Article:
If you're like many Americans, you resolved to lose weight and get fit in the new year. Tonight at six-thirty you have a chance to ask the experts for tips on successful long-term weight loss when you call in to Docs on Call.
First...meet a local woman who has doubled the benefits of a weight loss meal program.
News 25's Joe Bennett shows you how it's helped her battle the effects of diabetes as well as maintain her weight.
What can three shakes, two entrees, and five cups of fruits or vegetables once a day do to you in one year? For Carol Stagg, it helped her lose more than 130 pounds.
"It's a good program. It's worked for me the past year," Stagg.
The national program is called Health Management Resources, and it's available through OSF Saint Francis Medical Center's weight loss center. Stagg began the program one year ago per her Doctor's orders after she acquired type II diabetes.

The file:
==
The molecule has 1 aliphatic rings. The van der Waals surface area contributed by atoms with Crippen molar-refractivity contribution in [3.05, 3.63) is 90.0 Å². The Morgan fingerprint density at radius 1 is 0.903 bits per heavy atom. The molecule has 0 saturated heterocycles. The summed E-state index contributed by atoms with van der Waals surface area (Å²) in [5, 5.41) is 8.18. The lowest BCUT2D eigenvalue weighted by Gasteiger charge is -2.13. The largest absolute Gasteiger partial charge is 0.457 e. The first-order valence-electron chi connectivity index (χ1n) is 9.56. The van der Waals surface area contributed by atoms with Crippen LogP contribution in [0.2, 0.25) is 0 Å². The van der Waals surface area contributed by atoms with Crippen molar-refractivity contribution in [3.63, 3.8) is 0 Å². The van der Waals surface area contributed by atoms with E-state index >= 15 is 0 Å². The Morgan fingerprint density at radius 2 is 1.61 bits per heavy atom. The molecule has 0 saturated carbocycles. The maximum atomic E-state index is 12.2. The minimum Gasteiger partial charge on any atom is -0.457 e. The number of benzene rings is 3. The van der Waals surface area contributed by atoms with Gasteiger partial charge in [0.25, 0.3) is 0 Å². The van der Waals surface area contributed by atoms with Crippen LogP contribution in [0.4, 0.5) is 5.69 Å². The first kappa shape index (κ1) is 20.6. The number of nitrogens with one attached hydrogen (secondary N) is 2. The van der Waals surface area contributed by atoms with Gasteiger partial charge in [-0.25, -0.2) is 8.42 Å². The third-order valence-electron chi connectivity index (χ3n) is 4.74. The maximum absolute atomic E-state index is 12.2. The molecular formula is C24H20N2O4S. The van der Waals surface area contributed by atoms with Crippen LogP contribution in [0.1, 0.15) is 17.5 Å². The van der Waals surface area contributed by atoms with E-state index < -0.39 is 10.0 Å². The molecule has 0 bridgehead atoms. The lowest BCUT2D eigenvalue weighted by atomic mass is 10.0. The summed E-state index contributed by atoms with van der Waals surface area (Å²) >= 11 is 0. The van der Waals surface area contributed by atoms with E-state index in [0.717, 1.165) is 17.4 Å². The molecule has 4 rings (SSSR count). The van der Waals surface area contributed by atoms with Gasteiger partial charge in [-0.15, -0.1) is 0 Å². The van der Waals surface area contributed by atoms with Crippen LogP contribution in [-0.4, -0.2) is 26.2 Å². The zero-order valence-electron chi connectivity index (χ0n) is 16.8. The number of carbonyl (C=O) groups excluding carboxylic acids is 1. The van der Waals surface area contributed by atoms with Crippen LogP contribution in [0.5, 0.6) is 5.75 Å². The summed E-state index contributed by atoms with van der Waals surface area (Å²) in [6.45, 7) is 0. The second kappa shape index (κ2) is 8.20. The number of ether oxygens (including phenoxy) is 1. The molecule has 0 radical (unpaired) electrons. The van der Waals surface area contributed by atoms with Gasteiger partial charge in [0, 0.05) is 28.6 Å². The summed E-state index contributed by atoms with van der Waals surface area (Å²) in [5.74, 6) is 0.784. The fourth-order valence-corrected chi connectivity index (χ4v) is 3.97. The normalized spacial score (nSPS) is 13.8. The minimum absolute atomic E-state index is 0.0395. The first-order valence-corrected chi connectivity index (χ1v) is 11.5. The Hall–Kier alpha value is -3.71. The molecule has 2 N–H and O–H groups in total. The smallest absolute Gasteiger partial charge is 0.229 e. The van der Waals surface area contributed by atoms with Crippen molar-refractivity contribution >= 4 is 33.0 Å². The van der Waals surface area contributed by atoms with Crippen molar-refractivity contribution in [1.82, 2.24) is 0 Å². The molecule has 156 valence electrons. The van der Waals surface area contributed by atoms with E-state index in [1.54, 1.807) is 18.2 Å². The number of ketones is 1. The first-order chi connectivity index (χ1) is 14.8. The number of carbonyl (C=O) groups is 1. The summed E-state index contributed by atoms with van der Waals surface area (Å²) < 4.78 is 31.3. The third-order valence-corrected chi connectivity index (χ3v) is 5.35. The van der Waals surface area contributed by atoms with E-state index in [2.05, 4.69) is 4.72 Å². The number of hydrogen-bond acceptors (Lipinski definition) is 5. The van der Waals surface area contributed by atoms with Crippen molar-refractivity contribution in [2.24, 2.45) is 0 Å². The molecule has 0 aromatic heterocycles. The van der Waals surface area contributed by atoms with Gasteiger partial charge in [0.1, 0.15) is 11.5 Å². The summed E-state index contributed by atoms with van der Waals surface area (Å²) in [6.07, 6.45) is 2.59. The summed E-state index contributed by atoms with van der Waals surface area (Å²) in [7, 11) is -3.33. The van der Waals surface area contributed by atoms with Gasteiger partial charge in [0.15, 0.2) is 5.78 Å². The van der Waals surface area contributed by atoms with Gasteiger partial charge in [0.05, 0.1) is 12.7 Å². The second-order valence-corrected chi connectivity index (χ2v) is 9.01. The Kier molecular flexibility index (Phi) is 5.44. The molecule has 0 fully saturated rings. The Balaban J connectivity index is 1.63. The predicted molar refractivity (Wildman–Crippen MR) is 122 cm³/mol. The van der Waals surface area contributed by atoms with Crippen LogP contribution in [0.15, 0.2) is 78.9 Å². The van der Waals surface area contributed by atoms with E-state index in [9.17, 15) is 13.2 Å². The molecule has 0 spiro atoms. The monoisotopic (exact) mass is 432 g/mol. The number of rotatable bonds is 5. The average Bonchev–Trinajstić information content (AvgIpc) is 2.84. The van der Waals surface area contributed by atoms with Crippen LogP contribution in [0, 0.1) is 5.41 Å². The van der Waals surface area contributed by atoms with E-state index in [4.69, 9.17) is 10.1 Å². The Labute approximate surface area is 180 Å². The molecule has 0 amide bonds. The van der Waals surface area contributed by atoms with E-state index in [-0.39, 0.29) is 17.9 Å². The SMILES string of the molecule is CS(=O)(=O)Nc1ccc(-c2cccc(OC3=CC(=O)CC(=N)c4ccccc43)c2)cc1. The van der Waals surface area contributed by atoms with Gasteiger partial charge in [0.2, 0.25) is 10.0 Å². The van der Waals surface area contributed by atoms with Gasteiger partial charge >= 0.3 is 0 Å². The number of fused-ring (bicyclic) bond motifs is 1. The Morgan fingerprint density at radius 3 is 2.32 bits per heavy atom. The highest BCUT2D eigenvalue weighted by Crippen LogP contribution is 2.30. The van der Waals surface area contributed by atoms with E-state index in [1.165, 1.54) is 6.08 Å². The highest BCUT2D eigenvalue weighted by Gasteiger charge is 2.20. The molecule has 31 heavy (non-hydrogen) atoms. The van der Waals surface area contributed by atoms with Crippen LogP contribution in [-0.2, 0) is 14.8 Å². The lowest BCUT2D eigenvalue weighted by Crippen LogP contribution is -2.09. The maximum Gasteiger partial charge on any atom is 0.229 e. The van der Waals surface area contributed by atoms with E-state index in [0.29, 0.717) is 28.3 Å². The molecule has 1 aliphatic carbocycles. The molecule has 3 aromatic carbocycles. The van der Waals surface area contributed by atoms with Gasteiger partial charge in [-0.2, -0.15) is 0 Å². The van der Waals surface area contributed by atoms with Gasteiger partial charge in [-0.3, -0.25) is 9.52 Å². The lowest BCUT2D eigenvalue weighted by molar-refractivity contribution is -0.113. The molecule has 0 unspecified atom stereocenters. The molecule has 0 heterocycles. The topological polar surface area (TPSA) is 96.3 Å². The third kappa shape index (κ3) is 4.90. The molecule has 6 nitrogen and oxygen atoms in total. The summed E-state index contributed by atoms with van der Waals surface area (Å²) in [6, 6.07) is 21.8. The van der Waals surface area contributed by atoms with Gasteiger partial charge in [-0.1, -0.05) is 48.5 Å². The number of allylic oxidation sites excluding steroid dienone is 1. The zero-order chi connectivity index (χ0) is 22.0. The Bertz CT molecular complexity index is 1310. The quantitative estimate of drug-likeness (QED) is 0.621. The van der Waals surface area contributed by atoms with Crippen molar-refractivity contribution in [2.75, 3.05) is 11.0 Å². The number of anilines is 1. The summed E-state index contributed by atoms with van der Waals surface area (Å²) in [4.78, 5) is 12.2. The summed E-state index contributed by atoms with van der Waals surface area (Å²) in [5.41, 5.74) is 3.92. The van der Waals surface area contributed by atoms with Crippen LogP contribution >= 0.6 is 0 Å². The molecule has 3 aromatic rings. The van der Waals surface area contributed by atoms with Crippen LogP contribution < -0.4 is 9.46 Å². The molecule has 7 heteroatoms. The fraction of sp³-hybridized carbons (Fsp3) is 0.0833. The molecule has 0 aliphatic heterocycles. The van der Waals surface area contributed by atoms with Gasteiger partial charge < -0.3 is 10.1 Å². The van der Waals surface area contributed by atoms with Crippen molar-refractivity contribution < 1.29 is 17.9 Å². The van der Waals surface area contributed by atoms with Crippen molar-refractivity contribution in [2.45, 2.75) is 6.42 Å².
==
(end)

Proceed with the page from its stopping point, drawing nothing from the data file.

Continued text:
"I was on forty units of insulin at bed time last year but now I'm down to four units, and hopefully I'll be off that shortly," Stagg.
Jenny Reay is a registered dietician at OSF. She says that HMR has been around for 25 years and that it's the number one medically-assisted weight-loss program in the nation.
Reay says, "the idea behind the plan is that it's very filling. It's high volume, but it's low in calories, and so you can eat a lot of the foods without gaining weight."
The meals cost about eleven dollars a day, and Stagg says she's saved money in the program as much as she's lost weight. But are her results the average amount of pounds that can shed over time?
"Yes. We've actually had several people in our program who have lost over 100 pounds. We have a few people who have lost over 80 pounds, and they usually see results very quickly. Within the first one to two weeks is when they start to see results," Reay.
Stagg's results came quickly and they've been steady ever since. In the year since she started the program, she's gone from a size 28 to a size 18, and she's looking forward to being off her insulin units as soon as possible.
"This is what I needed to get my life better," Stagg.